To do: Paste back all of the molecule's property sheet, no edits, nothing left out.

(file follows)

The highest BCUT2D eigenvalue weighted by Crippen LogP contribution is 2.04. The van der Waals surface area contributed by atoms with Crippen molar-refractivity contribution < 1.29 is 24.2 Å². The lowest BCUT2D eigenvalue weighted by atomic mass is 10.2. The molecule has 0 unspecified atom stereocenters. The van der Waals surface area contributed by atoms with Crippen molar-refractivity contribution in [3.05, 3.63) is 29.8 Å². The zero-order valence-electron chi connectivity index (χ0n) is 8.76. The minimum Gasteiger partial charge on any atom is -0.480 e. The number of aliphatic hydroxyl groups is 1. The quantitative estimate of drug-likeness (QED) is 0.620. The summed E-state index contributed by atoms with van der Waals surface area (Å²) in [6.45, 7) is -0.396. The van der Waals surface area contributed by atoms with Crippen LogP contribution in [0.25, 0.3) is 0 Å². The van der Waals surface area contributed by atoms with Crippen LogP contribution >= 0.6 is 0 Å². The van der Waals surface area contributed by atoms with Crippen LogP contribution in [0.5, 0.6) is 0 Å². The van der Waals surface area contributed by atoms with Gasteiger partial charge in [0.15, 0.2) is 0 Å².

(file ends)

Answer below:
The highest BCUT2D eigenvalue weighted by Crippen LogP contribution is 2.04. The van der Waals surface area contributed by atoms with Crippen molar-refractivity contribution < 1.29 is 24.2 Å². The lowest BCUT2D eigenvalue weighted by atomic mass is 10.2. The molecule has 0 unspecified atom stereocenters. The van der Waals surface area contributed by atoms with Crippen molar-refractivity contribution in [3.05, 3.63) is 29.8 Å². The zero-order valence-electron chi connectivity index (χ0n) is 8.76. The minimum Gasteiger partial charge on any atom is -0.480 e. The number of aliphatic hydroxyl groups is 1. The quantitative estimate of drug-likeness (QED) is 0.620. The summed E-state index contributed by atoms with van der Waals surface area (Å²) in [6.45, 7) is -0.396. The van der Waals surface area contributed by atoms with Crippen LogP contribution in [0.25, 0.3) is 0 Å². The van der Waals surface area contributed by atoms with Crippen LogP contribution >= 0.6 is 0 Å². The van der Waals surface area contributed by atoms with Crippen LogP contribution in [0.5, 0.6) is 0 Å². The van der Waals surface area contributed by atoms with Gasteiger partial charge in [0.15, 0.2) is 0 Å².